- Paid and unpaid time off;
- Substance abuse;
- Workplace violence and safety; and
- Wage and hour compliance.
Proper training is critical, especially for supervisors who may be promoted directly from the workforce without outside supervisor-level training or background. Training can occur directly from management or HR, outside entities specializing in supervisor training, online training services, or even legal counsel who may come into the workplace and address specific areas of liability in connection with policies, practices, and supervisory-level responsibilities. Supervisors are key conduits for information between the employees and management. You should remember that if the frontline supervisor knows about something, the company is likely deemed to know about it, too, when questioned in a court of law.
|To prevent harassment, companies need to maintain a mutually respectful workplace culture. Download this FREE whitepaper to learn more.|
Misstep #3: Failing to Properly Classify Employees
Summertime paychecks become extremely important to employees’ summertime fun. Management generally knows that exempt employees aren’t entitled to overtime pay, but nonexempt employees are. Often, employers assume that if they pay employees a salary, they are exempt employees. But is this assumption correct? Maybe or maybe not.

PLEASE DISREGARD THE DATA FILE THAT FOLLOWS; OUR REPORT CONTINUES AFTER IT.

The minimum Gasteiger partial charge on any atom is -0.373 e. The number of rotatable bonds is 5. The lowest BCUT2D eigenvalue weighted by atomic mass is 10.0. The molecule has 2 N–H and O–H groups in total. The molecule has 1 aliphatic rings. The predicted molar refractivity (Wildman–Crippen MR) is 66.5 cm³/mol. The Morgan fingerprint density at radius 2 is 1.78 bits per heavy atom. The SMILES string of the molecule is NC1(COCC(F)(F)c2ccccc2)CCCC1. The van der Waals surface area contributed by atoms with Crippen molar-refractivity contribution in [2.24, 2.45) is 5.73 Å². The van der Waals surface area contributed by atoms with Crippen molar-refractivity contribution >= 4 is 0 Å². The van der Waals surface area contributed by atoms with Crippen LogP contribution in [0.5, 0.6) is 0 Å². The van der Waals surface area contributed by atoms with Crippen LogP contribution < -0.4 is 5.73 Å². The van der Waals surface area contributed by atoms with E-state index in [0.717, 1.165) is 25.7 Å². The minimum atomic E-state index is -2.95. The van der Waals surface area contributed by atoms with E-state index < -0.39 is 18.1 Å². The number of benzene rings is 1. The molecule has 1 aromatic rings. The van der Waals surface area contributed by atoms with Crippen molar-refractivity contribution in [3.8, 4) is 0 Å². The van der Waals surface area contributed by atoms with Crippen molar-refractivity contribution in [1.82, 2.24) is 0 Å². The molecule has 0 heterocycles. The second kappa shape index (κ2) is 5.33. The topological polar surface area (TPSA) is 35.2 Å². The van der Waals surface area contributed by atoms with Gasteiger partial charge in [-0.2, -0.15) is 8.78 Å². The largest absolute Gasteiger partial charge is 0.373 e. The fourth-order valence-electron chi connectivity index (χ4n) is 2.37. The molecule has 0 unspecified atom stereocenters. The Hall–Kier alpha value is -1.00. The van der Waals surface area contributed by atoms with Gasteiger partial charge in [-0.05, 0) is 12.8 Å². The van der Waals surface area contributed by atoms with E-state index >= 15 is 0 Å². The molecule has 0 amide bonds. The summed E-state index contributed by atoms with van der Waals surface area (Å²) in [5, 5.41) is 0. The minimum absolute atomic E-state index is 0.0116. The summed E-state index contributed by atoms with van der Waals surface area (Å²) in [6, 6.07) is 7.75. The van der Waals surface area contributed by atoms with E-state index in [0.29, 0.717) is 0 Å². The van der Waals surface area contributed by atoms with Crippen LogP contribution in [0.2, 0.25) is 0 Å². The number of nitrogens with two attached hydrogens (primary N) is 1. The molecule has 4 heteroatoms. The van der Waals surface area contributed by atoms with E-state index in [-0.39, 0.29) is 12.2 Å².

An exempt employee:
- Must be paid a predetermined and fixed salary not subject to reduction because of variations in quality or quantity of work performed;
- Must be paid at least $23,660 annually or $455 per week (stay tuned for changes to this threshold soon!); and
- Must have job duties primarily involving executive, administrative, or other professional tasks, or other exempt classes as defined by federal regulations.
An employee can be properly categorized as exempt only if all three tests are satisfied. It isn’t the payment of a set salary versus an hourly wage that determines an employee’s classification. It’s the satisfaction of the three-prong test identified above.
Independent contractors pose another frequent misclassification. Employees are paid wages (subject to applicable tax withholdings) and provided workers’ compensation benefits, unemployment benefits, etc. Independent contractors, conversely, are contracted and paid to perform a specific project or service. Calling an employee an independent contractor doesn’t make her an independent contractor. Rather, there are lengthy, multipart tests primarily focused on whether the employer has “control” over the worker. The more control an employer has, the more likely the worker is actually an employee.
Misclassification often results in significant fines, penalties, back pay, and attorneys’ fees. Thus, you should spend some time this summer being proactive in ensuring proper employee classifications. Analyzing an employee’s job description, actual job duties in daily practice, wages, and the amount of control you have over the employment relationship are all important auditing techniques.
Summer may provide leisure time, but it may also bring a time of proper assurance. Use some of those quieter, summer workdays to ensure (1) policies are clear, well-written, communicated, and followed, (2) proper supervisor training and communications are in place, and (3) employees and independent contractors are properly classified. Investing the time to follow these measures now will be time well-spent when summertime fades away.